# Ken Ward's Mathematics Pages

Series Contents

## Determining Polynomials: Algebra

On this page we explore polynomials of degrees 2, 3, 4 and 5 to search for patterns using algebra.

## Preamble

Previously we mentioned the results for the sum of the natural numbers, where n is the number in the series and Sn is the sum of these n:
 n 1 2 3 4 5 Sn 1 3 6 10 15 Δ1 2 3 4 5 Δ2 1 1 1

We noted the series is based on a quadratic because the second difference, Δ2, is a constant. So Sn is of the form a0n2+a1n+a2.
We note that the constant, a2, is 0 because the sum of 0 terms is 0, S0=0.
Because Δn=a0n!, when the steps are 1, we know:
Δ2=a02!, so:
a02!=1, and a0=1/2!=1/2
As the polynomial is a quadratic, and we would have needed 3 simultaneous equations to solve for the 3 unknowns, but we have already identified 2 of them, we can find the remaining coefficient, a1, from an equation with one unknown, for example:
S1=1=(1/2)n2+a1n
As n is 1, we have 1=(1/2)+a1
And so the equation is:
(a1n2+a2n)/2, or
n/2(n+1)

## Generalizing Polynomials Of Degree 2 With Algebra

Consider the equation:
f(x)=a0x2+a1x+a2 [1.01]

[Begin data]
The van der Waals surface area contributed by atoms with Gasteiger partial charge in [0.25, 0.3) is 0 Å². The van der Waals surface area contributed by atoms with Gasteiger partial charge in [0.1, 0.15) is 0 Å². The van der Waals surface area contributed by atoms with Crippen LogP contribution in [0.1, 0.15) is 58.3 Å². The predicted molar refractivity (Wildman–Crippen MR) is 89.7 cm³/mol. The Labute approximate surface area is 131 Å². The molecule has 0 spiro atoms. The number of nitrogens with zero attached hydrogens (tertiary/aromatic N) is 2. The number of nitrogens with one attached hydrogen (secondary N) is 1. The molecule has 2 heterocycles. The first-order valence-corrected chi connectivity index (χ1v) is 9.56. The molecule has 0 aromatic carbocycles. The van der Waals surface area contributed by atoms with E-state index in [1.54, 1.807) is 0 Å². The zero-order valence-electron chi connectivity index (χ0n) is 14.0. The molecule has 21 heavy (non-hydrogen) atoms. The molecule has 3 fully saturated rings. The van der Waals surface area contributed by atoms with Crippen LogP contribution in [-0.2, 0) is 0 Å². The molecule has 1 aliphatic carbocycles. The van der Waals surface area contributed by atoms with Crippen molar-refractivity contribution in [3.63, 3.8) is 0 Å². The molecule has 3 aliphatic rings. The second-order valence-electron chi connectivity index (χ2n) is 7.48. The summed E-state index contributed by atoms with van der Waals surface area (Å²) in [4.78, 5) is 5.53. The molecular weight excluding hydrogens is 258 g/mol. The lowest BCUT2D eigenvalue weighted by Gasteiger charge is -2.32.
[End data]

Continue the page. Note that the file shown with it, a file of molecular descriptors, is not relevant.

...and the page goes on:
x Δ0 or f(x) Δ1 or Δ Δ2 0 a2 1 a0+a1+a2 a0+a1 2 4a0+2a1+a2 3a0+a1 2a0 3 9a0+3a1+a2 5a0+a1 2a0
With the previous example, we can write the coefficients down immediately. So:
Δ2 =1=2a0, so a0=1/2
Δ =1=a0+a0, so a1=1/2
And a0=0.
So, writing n for x, the equation is:
Sn=(1/2)n2+(1/2)n

We can note that:
f(0)=a2, and generally, f(0)=an because this is the constant term, independent of x [1.02]
Δf(1)=a0+a1, and generally:
[1.03]
because this is just replacing the x's with 1, leaving the coefficients.
Δf(0), which is f(1)-f(0), is a0+a1 and generally:
[1.04]

because Δf(0)=f(1)-f(0), f(0)=an, and f(1) is the sum of the coefficients (by substituting 1 for x in a general polynomial).

## Example

 x Δ Δ2 Δ3 0 5 1 12 7 2 29 17 10 3 56 27 10 0
Because we find that Δ2 is a constant, 10, we conclude the polynomial is one of degree 2.
f(x)=a0x2+a1x+a2
Using our results for a polynomial of degree 2, we note:
a2=5
2!a0=10, so a0=5
Δf(0)=a0+a1=7=5+a1 so, a1=2
The underlying equation is therefore:
5x2+2x+5

## Generalizing Polynomials Of Degree 3 With Algebra

We can do the same algebra we did before with a degree 2 polynomial with a degree 3 (n=3):
f(x)=a0x3+a1x2+a2x+a3
 x Δ0 or f(x) Δ1 or Δ Δ2 Δ3 0 a3 1 a0+a1+a2+a3 a0+a1+a2 2 8a0+4a1+2a2+a3 7a0+3a1+a2 6a0+2a1 3 27a0+9a1+3a2+a3 19a0+5a1+a2 12a0+2a1 6a0 4 64a0+16a1+4a2+a3 37a0+7a1+a2 18a0+2a1 6a0

We note that what we have previously concluded applies here too (as it will to any polynomial) That is:
f(0)=an, which is a3 here.
f(1) is the sum of all the coefficients, a0+a1+a2+a3
Δf(0)=the sum of the coefficients, except the last a0+a1+a2
The constant term is n!a0

Tantalisingly,  Δ2 =6a0+2a1 and Δ3 =6a0 which suggests we see 3! appearing in the second difference. This appears to be the case when n=2. However, as we shall see later, it is not that simple.

## Example

 Δ Δ2 Δ3 0 5 1 17 12 2 47 30 18 3 107 60 30 12 4 209 102 42 12
At the third difference we obtain a constant so this is a polynomial with n=3